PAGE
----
While Gov. Scott Walker has touted his income tax cuts as helping the middle class, upper-income filers in Wisconsin will enjoy far bigger savings.
The budget proposal released Wednesday calls for reducing the rates in the lower four of six tax brackets. The top two brackets for married couples filing jointly with incomes over $211,900 would remain unchanged.
But because of how the state’s tax system is structured, all taxpayers would benefit from the lower rates. And that skews the numbers toward the wealthy, according to figures compiled by the Wisconsin Budget Project.
For example, a family of four with taxable income of $25,000 would see their state income tax bill go down by $6. At $50,000, the savings is $54; at $100,000 it’s $138; and at $200,000 the savings is $270.
"At first blush, the proposed tax cuts sound like they will help moderate-income families but the primary effect is to help the wealthy,” says Jon Peacock of the Wisconsin Budget Project.
Peacock notes that more than half of the projected $172 million in income tax cuts annually would go to the upper 20 percent of state residents.
“This just exacerbates the problem that the rich pay a much lower percent of their income for state and local taxes than lower-income Wisconsin families,” he says, noting a recent national report on that issue.
But trying to target tax relief to just middle-income earners is difficult. Because Wisconsin has a progressive income tax structure like the federal government's, lower rates impact everyone and obviously provide more savings to those who pay more to begin with.
“Cutting rates in the lower brackets is really as close as you can get unless you offered specific credits,” says Dale Knapp, research director for the Wisconsin Taxpayers Alliance.
Actually, Walker’s 2011-2013 budget did use tax credits to target a specific group: factory owners and their investors. A domestic production tax credit that kicks in this year will deliver an estimated $360 million in tax savings to manufacturers over the next four years and some $130 million each year thereafter, according to the non-partisan Legislative Fiscal Bureau.
This time, the governor has made a broad income tax cut a centerpiece of his 2013-2015 budget. Combined with continued limits on property taxes, Walker says the cuts will spark the economy and lead to more jobs.
“Our middle-class tax cut is a downpayment on my goal of reducing the tax burden in our state every year I'm in office,” said Walker in his budget speech Wednesday. “I want to cut taxes over and over and over again until we are leading the country in economic recovery."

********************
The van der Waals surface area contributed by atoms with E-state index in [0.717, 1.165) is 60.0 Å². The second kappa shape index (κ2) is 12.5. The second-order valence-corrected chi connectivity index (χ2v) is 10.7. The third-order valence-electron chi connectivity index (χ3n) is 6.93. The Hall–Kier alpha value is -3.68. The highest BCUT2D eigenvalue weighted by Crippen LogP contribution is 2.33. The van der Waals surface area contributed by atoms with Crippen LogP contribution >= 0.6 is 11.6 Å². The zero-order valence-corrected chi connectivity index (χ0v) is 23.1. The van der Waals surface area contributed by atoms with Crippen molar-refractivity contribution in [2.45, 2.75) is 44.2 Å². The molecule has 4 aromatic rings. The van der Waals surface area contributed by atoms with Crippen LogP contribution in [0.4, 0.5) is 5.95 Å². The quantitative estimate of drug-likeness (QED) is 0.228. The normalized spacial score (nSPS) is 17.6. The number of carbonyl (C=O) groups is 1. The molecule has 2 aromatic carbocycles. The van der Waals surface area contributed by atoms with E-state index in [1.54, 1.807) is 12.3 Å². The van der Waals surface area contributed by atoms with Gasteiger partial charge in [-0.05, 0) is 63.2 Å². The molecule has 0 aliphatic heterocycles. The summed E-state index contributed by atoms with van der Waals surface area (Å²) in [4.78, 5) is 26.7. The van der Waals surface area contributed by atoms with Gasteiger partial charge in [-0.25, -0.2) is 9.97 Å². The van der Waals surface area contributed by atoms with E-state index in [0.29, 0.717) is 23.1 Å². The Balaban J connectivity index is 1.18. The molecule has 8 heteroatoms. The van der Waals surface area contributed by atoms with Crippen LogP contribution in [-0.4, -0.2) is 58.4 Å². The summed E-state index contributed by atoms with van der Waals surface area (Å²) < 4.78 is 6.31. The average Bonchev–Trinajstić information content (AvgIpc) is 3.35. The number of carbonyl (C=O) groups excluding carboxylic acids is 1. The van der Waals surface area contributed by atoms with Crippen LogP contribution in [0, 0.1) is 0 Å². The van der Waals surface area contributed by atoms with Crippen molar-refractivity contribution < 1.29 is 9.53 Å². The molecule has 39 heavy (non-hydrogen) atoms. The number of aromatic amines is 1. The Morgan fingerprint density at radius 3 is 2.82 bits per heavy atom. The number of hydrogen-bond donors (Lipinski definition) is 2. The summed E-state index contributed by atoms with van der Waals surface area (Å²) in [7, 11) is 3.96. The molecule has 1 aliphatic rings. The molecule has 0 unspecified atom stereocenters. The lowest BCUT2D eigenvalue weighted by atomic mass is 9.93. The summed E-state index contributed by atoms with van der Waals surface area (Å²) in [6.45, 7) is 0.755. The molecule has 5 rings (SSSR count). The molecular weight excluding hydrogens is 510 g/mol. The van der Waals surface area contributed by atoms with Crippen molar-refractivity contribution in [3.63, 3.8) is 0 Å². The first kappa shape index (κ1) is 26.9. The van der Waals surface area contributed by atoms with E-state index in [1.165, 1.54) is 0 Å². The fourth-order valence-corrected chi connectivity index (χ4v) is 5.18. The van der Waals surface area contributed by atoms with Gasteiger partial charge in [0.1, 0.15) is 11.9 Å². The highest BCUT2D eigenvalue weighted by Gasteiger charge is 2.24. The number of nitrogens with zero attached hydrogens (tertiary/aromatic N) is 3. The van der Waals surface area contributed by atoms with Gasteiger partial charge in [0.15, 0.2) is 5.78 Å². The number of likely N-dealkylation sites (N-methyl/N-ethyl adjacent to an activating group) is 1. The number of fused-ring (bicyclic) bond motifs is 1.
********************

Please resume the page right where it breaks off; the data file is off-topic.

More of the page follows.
But the combined property and income tax cuts — estimated at about $315 million annually — are likely too small to make that much difference in the state’s $220 billion economy, says Knapp.
“In terms of the overall size of the economy, the tax cut is really not that big,” he says.
The bigger concern, Knapp says, is that the state might fall back into a budget hole.
“Looking at the big picture after a lot of hard work and pain to get the budget balanced, now we’re moving back in the other direction,” he says. “In some sense that is a little disappointing but it does show the governor’s priorities.”
And some Republicans are hinting at even larger tax cuts when the Legislature starts to look at the budget in detail. The state is running a budget surplus of some $484 million, according to the latest estimates.
"I want the largest, most robust tax cut we can possibly afford, because it's not about accounting of future years," says Assembly Speaker Robin Vos, R-Rochester. "It should be about the accounting today, which shows our budget is balanced and more money in the hands of every single taxpayer is good for our economy."
But advocacy groups say the budget proposal does little to create jobs and won’t improve the lives of low-income and middle-class residents.
United Wisconsin notes that Walker's budget talk did not mention his pledge to create 250,000 new jobs during his first four-year term. The state has seen fewer than 50,000 new jobs since January 2011, according to the Bureau of Labor Statistics.
”After two years of failing to meet his campaign promises, Walker’s budget proposal offers nothing new to promote job creation — just more of the same tax giveaways to big businesses and the wealthy in the guise of economic development,” says Lisa Subeck of United Wisconsin.